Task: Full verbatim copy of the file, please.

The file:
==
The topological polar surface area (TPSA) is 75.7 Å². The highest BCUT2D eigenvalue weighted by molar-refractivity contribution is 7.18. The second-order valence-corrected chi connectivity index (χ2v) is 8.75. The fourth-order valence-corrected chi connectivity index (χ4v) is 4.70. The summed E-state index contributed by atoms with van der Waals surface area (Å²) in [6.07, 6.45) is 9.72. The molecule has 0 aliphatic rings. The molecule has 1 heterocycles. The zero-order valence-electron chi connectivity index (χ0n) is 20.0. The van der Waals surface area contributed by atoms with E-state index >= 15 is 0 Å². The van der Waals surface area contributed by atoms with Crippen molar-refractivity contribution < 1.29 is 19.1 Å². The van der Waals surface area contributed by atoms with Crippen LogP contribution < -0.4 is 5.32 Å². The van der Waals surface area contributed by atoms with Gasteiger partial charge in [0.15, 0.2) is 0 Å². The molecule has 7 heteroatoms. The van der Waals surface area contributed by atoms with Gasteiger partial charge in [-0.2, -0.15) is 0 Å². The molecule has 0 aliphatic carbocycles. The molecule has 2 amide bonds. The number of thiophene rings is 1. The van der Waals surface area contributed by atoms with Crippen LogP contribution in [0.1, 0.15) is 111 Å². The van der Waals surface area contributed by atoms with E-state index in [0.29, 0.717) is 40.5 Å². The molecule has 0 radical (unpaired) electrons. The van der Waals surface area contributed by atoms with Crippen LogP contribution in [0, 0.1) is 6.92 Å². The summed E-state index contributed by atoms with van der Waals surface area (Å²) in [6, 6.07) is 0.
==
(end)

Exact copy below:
The topological polar surface area (TPSA) is 75.7 Å². The highest BCUT2D eigenvalue weighted by molar-refractivity contribution is 7.18. The second-order valence-corrected chi connectivity index (χ2v) is 8.75. The fourth-order valence-corrected chi connectivity index (χ4v) is 4.70. The summed E-state index contributed by atoms with van der Waals surface area (Å²) in [6.07, 6.45) is 9.72. The molecule has 0 aliphatic rings. The molecule has 1 heterocycles. The zero-order valence-electron chi connectivity index (χ0n) is 20.0. The van der Waals surface area contributed by atoms with E-state index >= 15 is 0 Å². The van der Waals surface area contributed by atoms with Crippen molar-refractivity contribution < 1.29 is 19.1 Å². The van der Waals surface area contributed by atoms with Crippen LogP contribution < -0.4 is 5.32 Å². The van der Waals surface area contributed by atoms with Gasteiger partial charge in [0.15, 0.2) is 0 Å². The molecule has 7 heteroatoms. The van der Waals surface area contributed by atoms with Gasteiger partial charge in [-0.2, -0.15) is 0 Å². The molecule has 0 aliphatic carbocycles. The molecule has 2 amide bonds. The number of thiophene rings is 1. The van der Waals surface area contributed by atoms with Crippen LogP contribution in [0.1, 0.15) is 111 Å². The van der Waals surface area contributed by atoms with E-state index in [0.29, 0.717) is 40.5 Å². The molecule has 0 radical (unpaired) electrons. The van der Waals surface area contributed by atoms with Crippen LogP contribution in [0, 0.1) is 6.92 Å². The summed E-state index contributed by atoms with van der Waals surface area (Å²) in [6, 6.07) is 0.